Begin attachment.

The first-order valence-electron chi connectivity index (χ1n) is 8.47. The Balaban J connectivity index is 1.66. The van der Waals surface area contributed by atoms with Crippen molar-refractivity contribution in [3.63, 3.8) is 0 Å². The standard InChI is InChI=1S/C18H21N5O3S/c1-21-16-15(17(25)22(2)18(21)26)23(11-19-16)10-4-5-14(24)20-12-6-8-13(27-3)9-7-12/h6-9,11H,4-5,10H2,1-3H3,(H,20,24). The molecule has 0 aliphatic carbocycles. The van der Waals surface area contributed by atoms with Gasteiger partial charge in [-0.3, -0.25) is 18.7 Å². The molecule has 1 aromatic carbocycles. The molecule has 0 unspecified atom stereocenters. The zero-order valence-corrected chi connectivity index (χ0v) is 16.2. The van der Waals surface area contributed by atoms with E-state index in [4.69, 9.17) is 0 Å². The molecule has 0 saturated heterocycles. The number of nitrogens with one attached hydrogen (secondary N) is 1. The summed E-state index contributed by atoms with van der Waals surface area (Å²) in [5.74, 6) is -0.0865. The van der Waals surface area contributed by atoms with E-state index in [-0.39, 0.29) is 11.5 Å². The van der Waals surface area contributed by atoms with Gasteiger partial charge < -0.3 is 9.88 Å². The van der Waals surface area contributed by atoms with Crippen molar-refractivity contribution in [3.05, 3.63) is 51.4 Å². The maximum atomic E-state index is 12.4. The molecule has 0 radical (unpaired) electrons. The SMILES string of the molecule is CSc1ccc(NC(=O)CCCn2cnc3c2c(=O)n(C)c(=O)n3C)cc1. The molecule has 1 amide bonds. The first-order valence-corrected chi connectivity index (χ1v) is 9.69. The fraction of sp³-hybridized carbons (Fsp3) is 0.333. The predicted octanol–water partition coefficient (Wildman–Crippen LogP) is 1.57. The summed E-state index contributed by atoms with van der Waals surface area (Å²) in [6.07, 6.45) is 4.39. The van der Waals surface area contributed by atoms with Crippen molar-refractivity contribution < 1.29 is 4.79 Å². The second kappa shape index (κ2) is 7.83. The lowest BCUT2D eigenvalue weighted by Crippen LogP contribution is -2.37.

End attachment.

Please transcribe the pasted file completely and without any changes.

The first-order valence-electron chi connectivity index (χ1n) is 8.47. The Balaban J connectivity index is 1.66. The van der Waals surface area contributed by atoms with Crippen molar-refractivity contribution in [3.63, 3.8) is 0 Å². The standard InChI is InChI=1S/C18H21N5O3S/c1-21-16-15(17(25)22(2)18(21)26)23(11-19-16)10-4-5-14(24)20-12-6-8-13(27-3)9-7-12/h6-9,11H,4-5,10H2,1-3H3,(H,20,24). The molecule has 0 aliphatic carbocycles. The van der Waals surface area contributed by atoms with Gasteiger partial charge in [-0.3, -0.25) is 18.7 Å². The molecule has 1 aromatic carbocycles. The molecule has 0 unspecified atom stereocenters. The zero-order valence-corrected chi connectivity index (χ0v) is 16.2. The van der Waals surface area contributed by atoms with E-state index in [4.69, 9.17) is 0 Å². The molecule has 0 saturated heterocycles. The number of nitrogens with one attached hydrogen (secondary N) is 1. The summed E-state index contributed by atoms with van der Waals surface area (Å²) in [5.74, 6) is -0.0865. The van der Waals surface area contributed by atoms with E-state index in [-0.39, 0.29) is 11.5 Å². The van der Waals surface area contributed by atoms with Gasteiger partial charge < -0.3 is 9.88 Å². The van der Waals surface area contributed by atoms with Crippen molar-refractivity contribution in [3.05, 3.63) is 51.4 Å². The maximum atomic E-state index is 12.4. The molecule has 0 radical (unpaired) electrons. The SMILES string of the molecule is CSc1ccc(NC(=O)CCCn2cnc3c2c(=O)n(C)c(=O)n3C)cc1. The molecule has 1 amide bonds. The first-order valence-corrected chi connectivity index (χ1v) is 9.69. The fraction of sp³-hybridized carbons (Fsp3) is 0.333. The predicted octanol–water partition coefficient (Wildman–Crippen LogP) is 1.57. The summed E-state index contributed by atoms with van der Waals surface area (Å²) in [6.07, 6.45) is 4.39. The van der Waals surface area contributed by atoms with Crippen molar-refractivity contribution < 1.29 is 4.79 Å². The second kappa shape index (κ2) is 7.83. The lowest BCUT2D eigenvalue weighted by Crippen LogP contribution is -2.37.